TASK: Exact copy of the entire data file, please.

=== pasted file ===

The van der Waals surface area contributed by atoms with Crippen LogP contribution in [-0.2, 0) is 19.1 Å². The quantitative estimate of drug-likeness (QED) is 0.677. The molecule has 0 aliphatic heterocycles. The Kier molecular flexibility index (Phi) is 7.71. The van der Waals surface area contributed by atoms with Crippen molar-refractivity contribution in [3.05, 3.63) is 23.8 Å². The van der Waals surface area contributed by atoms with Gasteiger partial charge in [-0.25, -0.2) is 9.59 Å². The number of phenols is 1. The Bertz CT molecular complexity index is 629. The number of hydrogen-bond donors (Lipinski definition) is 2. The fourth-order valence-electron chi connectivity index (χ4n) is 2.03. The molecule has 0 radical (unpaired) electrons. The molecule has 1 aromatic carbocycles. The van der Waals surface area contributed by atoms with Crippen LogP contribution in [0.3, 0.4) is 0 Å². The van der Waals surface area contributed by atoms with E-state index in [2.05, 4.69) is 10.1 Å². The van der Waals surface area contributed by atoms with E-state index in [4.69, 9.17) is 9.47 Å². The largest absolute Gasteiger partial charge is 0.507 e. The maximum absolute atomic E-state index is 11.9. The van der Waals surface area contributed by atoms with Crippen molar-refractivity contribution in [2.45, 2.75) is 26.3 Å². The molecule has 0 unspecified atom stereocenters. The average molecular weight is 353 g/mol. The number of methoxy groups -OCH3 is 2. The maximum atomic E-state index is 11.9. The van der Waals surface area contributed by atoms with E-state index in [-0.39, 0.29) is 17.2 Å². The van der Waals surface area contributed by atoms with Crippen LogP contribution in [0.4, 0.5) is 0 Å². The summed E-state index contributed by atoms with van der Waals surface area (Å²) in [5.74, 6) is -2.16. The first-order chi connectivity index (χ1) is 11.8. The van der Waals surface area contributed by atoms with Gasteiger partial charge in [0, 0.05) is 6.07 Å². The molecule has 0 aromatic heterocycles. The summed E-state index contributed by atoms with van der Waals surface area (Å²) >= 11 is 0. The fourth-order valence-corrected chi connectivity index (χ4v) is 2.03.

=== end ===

The van der Waals surface area contributed by atoms with Crippen LogP contribution in [-0.2, 0) is 19.1 Å². The quantitative estimate of drug-likeness (QED) is 0.677. The molecule has 0 aliphatic heterocycles. The Kier molecular flexibility index (Phi) is 7.71. The van der Waals surface area contributed by atoms with Crippen molar-refractivity contribution in [3.05, 3.63) is 23.8 Å². The van der Waals surface area contributed by atoms with Gasteiger partial charge in [-0.25, -0.2) is 9.59 Å². The number of phenols is 1. The Bertz CT molecular complexity index is 629. The number of hydrogen-bond donors (Lipinski definition) is 2. The fourth-order valence-electron chi connectivity index (χ4n) is 2.03. The molecule has 0 radical (unpaired) electrons. The molecule has 1 aromatic carbocycles. The van der Waals surface area contributed by atoms with Crippen LogP contribution in [0.3, 0.4) is 0 Å². The van der Waals surface area contributed by atoms with E-state index in [2.05, 4.69) is 10.1 Å². The van der Waals surface area contributed by atoms with E-state index in [4.69, 9.17) is 9.47 Å². The largest absolute Gasteiger partial charge is 0.507 e. The maximum absolute atomic E-state index is 11.9. The van der Waals surface area contributed by atoms with Crippen molar-refractivity contribution in [2.45, 2.75) is 26.3 Å². The molecule has 0 unspecified atom stereocenters. The average molecular weight is 353 g/mol. The number of methoxy groups -OCH3 is 2. The maximum atomic E-state index is 11.9. The van der Waals surface area contributed by atoms with E-state index in [-0.39, 0.29) is 17.2 Å². The van der Waals surface area contributed by atoms with Crippen LogP contribution in [0.4, 0.5) is 0 Å². The summed E-state index contributed by atoms with van der Waals surface area (Å²) in [5.74, 6) is -2.16. The first-order chi connectivity index (χ1) is 11.8. The van der Waals surface area contributed by atoms with Gasteiger partial charge in [0, 0.05) is 6.07 Å². The molecule has 0 aromatic heterocycles. The summed E-state index contributed by atoms with van der Waals surface area (Å²) >= 11 is 0. The fourth-order valence-corrected chi connectivity index (χ4v) is 2.03.